On the Record: California’s Gubernatorial Candidates on Higher Education and three accompanying forum videos presents responses provided by John Chiang, John Chiang, and Antonio Villaraigosa to a series of questions on the major higher education issues impacting the state today.  Gubernatorial candidate John Cox was invited but unable to schedule a forum or respond to the On the Record questionnaire within the time frame allotted to all candidates.

On the Record and the three individual gubernatorial forums represent the first time this election season that the leading gubernatorial candidates have explicitly dedicated time to addressing higher education. Their engagement reflects their understanding that California voters see the economy and education as the most significant issues affecting the state.

California’s next Governor will have to address a growing shortfall of workers who possess the degrees needed to fill critical jobs. Given California’s future depends upon an educated workforce that keeps the state’s innovative edge and maintains our standing as the fifth largest economy in the world, On the Record and the three gubernatorial forum videos, are an essential resource for learning about the vision and ideas California’s next Governor has for higher education. Read more

Happening Now! Invest in Success Advocacy Day


Today, the Campaign for College Opportunity and The Education Trust—West, in coalition with eighteen civil rights, student, business, education, and community organizations, are at the State Capitol advocating for a community college funding formula that centers on equity and student success.

California Community Colleges serve a diverse student body of approximately 2.1 million students with goals of university transfer, career technical education, and basic skills. These institutions promise an affordable path for students to reach their college and career goals. However, too many students fail to cross the finish line.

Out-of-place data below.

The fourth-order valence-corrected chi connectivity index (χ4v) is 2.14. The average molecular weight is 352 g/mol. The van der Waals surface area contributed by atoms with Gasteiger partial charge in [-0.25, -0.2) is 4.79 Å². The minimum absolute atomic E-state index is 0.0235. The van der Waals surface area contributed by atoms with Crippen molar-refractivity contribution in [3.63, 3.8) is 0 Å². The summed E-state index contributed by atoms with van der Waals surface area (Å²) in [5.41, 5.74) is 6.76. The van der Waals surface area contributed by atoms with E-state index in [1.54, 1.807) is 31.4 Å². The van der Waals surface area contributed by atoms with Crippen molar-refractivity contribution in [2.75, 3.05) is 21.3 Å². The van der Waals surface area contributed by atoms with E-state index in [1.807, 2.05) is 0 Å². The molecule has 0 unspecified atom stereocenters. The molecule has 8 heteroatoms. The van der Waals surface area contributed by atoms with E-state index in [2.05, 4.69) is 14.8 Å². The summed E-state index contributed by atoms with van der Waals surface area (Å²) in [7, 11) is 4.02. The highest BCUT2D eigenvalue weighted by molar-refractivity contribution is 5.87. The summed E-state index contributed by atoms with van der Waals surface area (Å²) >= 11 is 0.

The current community college funding formula encourages campuses to enroll more students, but fails to ensure that these institutions prioritize student success, improve outcomes, or close equity gaps faced by Latinx; African American; Asian American, Native Hawaiian, and Pacific Islander; and low-income students.

Students don’t enroll in college without a belief that they will cross the finish line. How we fund our community colleges should reflect that students want more than just “access” to campuses, they want to transfer, earn a degree or certificate, and leave college prepared to succeed in their careers. Without better-aligned investments in critical student supports, large racial/ethnic gaps will continue and unacceptable completion rates will persist. Read more

Why Thousands of Eligible Students Fail to Complete Their FAFSA

Foster-care-money-for-college-Blog

Each February, thousands of students across California will learn about obscure sounding tax terminology. Too often, whether a student can piece together enough knowhow about the tax code will determine if they learn about the help available to pay for college.

“What’s our adjusted gross income?”

“How do you count how many people are in our ‘household’?”

These are just two questions that parents and adults field from students as they start their Free Application for Federal Student Aid (FAFSA). The FAFSA is the application required to determine eligibility for most financial aid programs that help cover college costs, ranging from student loans to Cal Grants, the state program in California that awards over $2 billion annually to help students afford college. Students in California must complete their entire FAFSA, running more than 100 questions long, before the Cal Grant deadline (March 2) to claim any state-based assistance for which they are eligible. Unfortunately, data on who does not complete the FAFSA depicts a grim reality: many of the students that stand to most benefit from college leave their money on the table, potentially incurring greater costs themselves or even worse –  not enrolling in college altogether due to the costs they face.

In 2016, The Campaign for College Opportunity set out to quantify the amount of Pell Grant funds left unused by California students, funds that would have otherwise helped low-income students pay for college. The results were staggering. We found that in 2014, more than 144,000 California high school graduates failed to complete a FAFSA, resulting in over $340 million going unclaimed and unused by eligible students. These are not funds that need to be won in the never-ending Congressional budget debates. These dollars are already allocated towards financial aid, but we have yet to make it enough of a priority to make sure they get to their end users – students. Read More

We Could Not Have Done It Without You

Thank you Index Cards

By Stacey Holderbach, Development & Administrative Manager at the Campaign for College Opportunity